Since his dismissal, my husband is isolating himself .

Since his dismissal, my husband is isolating himself ...

My husband was fired and had to accept a job unrelated to his qualification. Since then, his family has despised him and he does not want to see anyone anymore. What can I do? Muriel, Strasbourg

Claude Halmos



A dismissal strikes one who suffers it on two levels: at the level of reality and at the level of his imagination, by making him relive unconsciously suffering of which he had often lost conscious memory.

It may, because it is arbitrary and unfair, send someone back to the sadistic and frustrating adults he had as a child to suffer violence. It can be felt as a rejection and remind him of the abandonment he has experienced.

He can also give him the feeling that he has no value and echo all that he already felt was devalued at home, and so on. When a dismissal completely kills someone, it is because he comes to redouble his pre-existing fragility.

I do not know your husband's story, but what you say about her family suggests that social respectability (or what she believes is) plays an important role for her. But it can, as we know, serve as a screen for many turpitudes (real or imaginary). What use, in this case, of wealth and glory? To buy back what? To hide what?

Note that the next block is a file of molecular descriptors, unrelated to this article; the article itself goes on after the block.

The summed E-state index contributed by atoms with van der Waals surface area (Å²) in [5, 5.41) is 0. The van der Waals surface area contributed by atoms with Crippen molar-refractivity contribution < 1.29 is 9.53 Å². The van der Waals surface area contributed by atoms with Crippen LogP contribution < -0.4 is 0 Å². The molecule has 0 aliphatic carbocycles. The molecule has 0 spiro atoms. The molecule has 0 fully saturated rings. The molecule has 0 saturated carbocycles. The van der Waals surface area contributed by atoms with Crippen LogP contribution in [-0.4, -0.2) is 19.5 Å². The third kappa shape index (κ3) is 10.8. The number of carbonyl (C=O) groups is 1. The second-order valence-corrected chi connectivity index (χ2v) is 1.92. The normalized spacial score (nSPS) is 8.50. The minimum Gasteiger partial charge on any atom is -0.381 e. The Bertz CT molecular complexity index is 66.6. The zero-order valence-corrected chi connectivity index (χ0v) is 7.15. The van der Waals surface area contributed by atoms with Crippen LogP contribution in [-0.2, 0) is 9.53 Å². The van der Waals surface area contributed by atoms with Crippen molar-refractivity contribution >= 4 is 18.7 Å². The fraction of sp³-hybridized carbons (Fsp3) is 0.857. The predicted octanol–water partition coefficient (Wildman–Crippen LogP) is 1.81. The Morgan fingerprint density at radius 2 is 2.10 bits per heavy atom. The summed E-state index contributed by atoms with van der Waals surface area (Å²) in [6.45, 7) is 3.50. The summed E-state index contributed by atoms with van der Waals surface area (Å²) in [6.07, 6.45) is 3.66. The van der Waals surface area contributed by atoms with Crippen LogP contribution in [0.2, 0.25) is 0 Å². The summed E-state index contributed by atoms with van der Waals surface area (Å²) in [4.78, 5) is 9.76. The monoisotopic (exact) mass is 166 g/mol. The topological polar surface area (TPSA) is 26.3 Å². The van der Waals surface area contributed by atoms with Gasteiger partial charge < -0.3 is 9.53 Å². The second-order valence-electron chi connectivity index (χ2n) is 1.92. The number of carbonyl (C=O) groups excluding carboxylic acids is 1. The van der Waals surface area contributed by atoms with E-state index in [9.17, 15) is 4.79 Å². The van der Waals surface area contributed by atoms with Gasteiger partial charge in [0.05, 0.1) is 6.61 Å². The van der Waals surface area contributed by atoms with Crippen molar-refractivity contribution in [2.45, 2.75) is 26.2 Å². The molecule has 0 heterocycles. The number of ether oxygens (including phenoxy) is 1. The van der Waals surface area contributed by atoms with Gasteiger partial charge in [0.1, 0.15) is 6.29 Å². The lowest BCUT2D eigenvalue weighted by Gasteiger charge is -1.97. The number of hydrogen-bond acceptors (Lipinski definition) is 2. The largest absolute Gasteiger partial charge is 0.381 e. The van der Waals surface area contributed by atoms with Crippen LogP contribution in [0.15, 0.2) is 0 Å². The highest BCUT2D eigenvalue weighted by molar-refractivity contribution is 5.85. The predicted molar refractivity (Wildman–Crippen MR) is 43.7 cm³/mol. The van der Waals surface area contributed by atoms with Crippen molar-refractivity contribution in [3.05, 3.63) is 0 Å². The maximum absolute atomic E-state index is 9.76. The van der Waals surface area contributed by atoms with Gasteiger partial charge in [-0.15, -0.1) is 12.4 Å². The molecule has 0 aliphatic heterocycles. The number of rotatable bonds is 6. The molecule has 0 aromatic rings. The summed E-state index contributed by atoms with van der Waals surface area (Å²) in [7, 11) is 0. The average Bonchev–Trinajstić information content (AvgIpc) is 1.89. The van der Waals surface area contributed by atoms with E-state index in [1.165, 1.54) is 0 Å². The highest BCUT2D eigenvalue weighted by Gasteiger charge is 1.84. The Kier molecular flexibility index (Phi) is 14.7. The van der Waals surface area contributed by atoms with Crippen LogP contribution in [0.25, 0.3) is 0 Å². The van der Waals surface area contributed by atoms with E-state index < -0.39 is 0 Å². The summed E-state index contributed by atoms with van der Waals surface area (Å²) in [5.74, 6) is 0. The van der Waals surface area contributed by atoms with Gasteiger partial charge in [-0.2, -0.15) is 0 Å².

Your husband's difficulties may (imaginarily) put family members at risk, and this is probably not unrelated to the nightmare in which he himself seems to have plunged (or plunged).

We should be able to talk to him and help him to differentiate the present from the past. Unemployment is not a shameful disease. When one is ashamed of it, it is because one has, without knowing it, "badly with his past".


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